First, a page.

These days, we all rely on in-built functionality to put our spelling right. Isn’t that enough?
Surely, in this day and age, we don’t need people to proofread when machines can do it for us?
Well, we’ve all seen, err, interesting auto-correct fails in our text messages…
Is the spelling/grammar checking in the programmes we use good enough, or could our reliance on these tools lead to our downfall?
One day, the functionality on our devices will be so sophisticated that human proofreaders will be able to put their feet up. Advances in voice recognition and machine learning will reliably put words on the page and we won’t have to correct anything. One day, artificial intelligence may even produce (and then consume?) literature for us, but let’s not dwell on that post-apocalyptic dystopia right now.
Back in the real world, MS Word currently gives us really helpful red and blue lines to tell us when it thinks we’ve mucked up. If I repeat the word word, it’ll provide a red squiggle. If I mismatch my subject and verb it give me a blue line. It will even automatically correct me if I try to type squiggle with one ‘g’. Brilliant! Thank you.
But, it also gives me a red squiggle line under the word proofreader and I’m pretty sure that’s correct (it is, I checked with the Society for Editors and Proofreaders). The grammar checker can get confused when a noun phrase is used – should the verb form be singular or plural?
Technical language, industry-specific jargon, names, abbreviations and acronyms will add to the algorithm’s confusion. While adding some of these terms to your local dictionary can be worthwhile, many are only used a few times. Problems occur when you get so many red squiggles that you stop looking at each instance.
Spellcheckers can also miss mistakes where a wrong-but-real word is used due to sausage-finger syndrome or a lack of familiarity with the language. This can lull you into a false sense of security due to the lack of added colour. Consider:
- A verity of gropes left a remainder for the stuff about wear to swipe the from.
MS Word appears to be perfectly happy with that, but what does it mean? It takes a person to turn it into:
- A variety of groups left a reminder for the staff about where to swap the form.
These misused words are all taken from projects I’ve worked on (although they were not all in that one – admittedly contrived – sentence). They all sound and look reasonably similar to the word that should have been used, especially if you consider the point of view of someone with English as a second language.
Then there are the variations within English around the world. While color has a red squiggle when I have my language set to English (UK), it might be what is required for a particular project with a US audience. In the UK we talk about bank notes, but in the US they are bills. Both recognise and recognize are correct in UK English where the decision about having -ise or -ize endings is a matter of taste or house style. When I get a project with these inconsistencies (particularly when compiling work from several contributors) and my client has no stated preference, I look for majority usage – what has been used most often – to work out what needs changing to ensure consistency.
Other elements of style are also beyond the capability of automation. These include formality, level, complexity and appropriateness, and are determined by your target audience. You wouldn’t use the word ‘masticate’ when encouraging children to chew their food carefully. Similarly, when writing informally the phrase ‘figure out’ is fine, while ‘calculate’ or ‘determine’ would be more appropriate in more formal communications. Do you want to write in the active voice? Or should the passive be used throughout?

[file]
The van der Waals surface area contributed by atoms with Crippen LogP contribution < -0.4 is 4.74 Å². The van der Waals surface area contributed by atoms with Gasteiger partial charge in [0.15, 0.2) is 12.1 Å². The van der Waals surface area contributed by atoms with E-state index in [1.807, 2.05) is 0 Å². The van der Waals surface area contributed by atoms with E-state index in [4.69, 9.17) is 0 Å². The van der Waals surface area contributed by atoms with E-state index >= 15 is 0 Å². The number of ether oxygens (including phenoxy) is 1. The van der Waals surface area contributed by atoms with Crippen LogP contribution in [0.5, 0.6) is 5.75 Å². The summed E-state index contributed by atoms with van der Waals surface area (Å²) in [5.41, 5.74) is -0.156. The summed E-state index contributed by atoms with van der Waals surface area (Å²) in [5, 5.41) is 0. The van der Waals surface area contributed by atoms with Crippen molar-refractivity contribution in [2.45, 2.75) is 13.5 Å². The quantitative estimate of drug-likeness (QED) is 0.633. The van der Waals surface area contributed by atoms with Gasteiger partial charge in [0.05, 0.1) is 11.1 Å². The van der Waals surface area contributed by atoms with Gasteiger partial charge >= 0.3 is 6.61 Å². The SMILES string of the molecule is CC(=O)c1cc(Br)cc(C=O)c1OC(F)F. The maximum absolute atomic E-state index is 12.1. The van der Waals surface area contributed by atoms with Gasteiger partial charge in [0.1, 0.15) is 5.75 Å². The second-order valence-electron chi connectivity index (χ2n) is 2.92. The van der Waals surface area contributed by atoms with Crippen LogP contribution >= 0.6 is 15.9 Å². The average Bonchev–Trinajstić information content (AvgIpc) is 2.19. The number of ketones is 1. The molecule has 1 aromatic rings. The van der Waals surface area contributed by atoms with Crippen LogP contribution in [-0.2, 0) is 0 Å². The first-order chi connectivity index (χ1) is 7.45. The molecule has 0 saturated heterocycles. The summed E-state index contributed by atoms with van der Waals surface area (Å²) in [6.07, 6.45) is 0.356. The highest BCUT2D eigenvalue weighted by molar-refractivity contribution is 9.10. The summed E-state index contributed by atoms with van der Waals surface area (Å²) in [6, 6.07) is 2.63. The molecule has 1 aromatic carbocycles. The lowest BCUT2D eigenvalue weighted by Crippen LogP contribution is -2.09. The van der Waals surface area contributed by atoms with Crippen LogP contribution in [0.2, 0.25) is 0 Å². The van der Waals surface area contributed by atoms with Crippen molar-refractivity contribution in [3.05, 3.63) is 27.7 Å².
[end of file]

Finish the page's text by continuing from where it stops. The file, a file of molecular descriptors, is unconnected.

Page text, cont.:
Decisions about punctuation take us into a whole new world of potential pain. It’s easy to see when a full stop is missing And, shouldn’t there be a question mark at the end of this one. But, do you love, or hate the Oxford (serial) comma? More importantly, does your audience? Do you want to use ‘single’ or “double quotes”? Should your ellipsis be spaced … or not… Are we using spaced en dashes – or em dashes closed up—? Again consistency is the key to avoiding distraction.
So, what can you do? When it comes to checking what you have written, start off with those red and blue markers, then add your own personal intelligence into the mix:
- Put yourself into the shoes of your reader.
- Read through your text s l o w l y. Some ‘obvious’ errors are really difficult to spot as our brains are so good at working out what should be there instead!
- Keep a list of unusual terminology/names and check each occurrence.
- Be consistent with using UK or US English, -ise or -ize endings for verbs and punctuation.
- Any doubts at all, look the word up. That’s what professional proofreaders and editors do!
A few common problems
Small words that are easily mis-typed, repeated or transposed:
Is, it, in, on, no, if, of, for, our, out, not, now
Homophones – you know which you should use, but it’s very easy to type the wrong one when in a hurry:
Wear/where, there/their/they’re, your/you’re, our/hour, no/know, right/write, to/two/too
Homophones – ones more likely to give pause for thought:
Compliment (to say something nice)/complement (something that goes with something else)
Loathe (to hate)/loath or loth (to be reluctant)
Practice (a noun)/practise (a verb) [but US English uses practice for both]
Other similar words easily mis-typed:
Affect (a noun)/effect (a verb)
Come up with/develop
Decisions to stick with:
-ise or -ize endings
Is dataset one word, or two (data set)?
These are just a few examples, and I’m sure you have lots of your own. I’d love to hear them!
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